Customer Channel Migration
The authors develop a model of customer channel migration and apply it to a retailer that markets over the Web and through catalogs. The model identifies the key phenomena required to analyze customer migration, shows how these phenomena can be modeled, and develops an approach for estimating the model. The methodology is unique in its ability to accommodate heterogeneous customer responses to a large number of distinct marketing communications in a dynamic context. The results indicate that (1) Web purchasing is associated with lower subsequent purchase volumes than when buying from other outlets; (2) marketing efforts are associated with channel usage and purchase incidence, offsetting negative Web experience effects; and (3) negative interactions occur between like communications (catalog × catalog or e-mail × e-mail) and between different types of communications (catalog × e-mail). The authors find that over the four-year period of their data, a Web-oriented “migration” segment emerged, and this group had higher sales volume. Their post hoc analysis suggests that marketing efforts and exogenous customer-level trends played key roles in forming these segments. The authors rule out alternative explanations, such as that the Web attracted customers who were already heavy users or that the Web developed these customers into heavier users. They conclude with a discussion of implications for both academics and practitioners.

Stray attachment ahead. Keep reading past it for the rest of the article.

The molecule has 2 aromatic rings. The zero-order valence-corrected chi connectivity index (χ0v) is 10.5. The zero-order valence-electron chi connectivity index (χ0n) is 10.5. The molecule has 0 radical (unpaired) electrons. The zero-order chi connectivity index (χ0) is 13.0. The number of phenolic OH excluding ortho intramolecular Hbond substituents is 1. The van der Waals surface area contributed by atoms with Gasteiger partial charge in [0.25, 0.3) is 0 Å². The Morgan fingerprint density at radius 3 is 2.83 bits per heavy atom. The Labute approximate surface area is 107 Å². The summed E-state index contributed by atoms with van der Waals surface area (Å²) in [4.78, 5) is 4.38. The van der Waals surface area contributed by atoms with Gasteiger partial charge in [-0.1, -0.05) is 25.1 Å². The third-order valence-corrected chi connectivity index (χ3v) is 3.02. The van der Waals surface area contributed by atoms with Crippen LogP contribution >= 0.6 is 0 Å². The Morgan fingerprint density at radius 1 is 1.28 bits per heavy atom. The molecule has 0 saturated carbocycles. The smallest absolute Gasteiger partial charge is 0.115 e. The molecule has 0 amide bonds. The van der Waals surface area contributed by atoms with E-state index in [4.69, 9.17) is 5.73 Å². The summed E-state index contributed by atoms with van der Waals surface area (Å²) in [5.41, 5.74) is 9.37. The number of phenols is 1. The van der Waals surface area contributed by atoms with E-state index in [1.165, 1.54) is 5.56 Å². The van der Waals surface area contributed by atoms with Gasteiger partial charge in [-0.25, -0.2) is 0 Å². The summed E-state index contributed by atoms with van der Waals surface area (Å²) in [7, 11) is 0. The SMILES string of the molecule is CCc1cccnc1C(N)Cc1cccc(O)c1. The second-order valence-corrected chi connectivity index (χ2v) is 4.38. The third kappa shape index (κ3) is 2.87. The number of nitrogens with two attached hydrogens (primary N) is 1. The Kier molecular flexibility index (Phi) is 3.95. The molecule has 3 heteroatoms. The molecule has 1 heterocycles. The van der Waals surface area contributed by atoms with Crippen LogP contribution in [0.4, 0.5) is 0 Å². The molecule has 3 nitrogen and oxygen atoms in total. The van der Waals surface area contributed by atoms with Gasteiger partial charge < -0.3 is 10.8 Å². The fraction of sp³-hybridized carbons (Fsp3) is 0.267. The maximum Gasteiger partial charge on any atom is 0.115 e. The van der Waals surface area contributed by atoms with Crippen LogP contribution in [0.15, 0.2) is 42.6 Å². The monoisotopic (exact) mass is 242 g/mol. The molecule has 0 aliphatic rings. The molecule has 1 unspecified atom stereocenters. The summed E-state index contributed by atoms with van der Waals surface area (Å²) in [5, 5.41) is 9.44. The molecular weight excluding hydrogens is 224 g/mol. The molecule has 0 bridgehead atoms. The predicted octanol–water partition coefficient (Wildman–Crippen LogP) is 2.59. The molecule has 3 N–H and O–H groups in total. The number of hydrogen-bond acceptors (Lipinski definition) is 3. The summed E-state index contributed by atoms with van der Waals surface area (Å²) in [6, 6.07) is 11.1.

Ansari, A; Mela, CF; Neslin, SA
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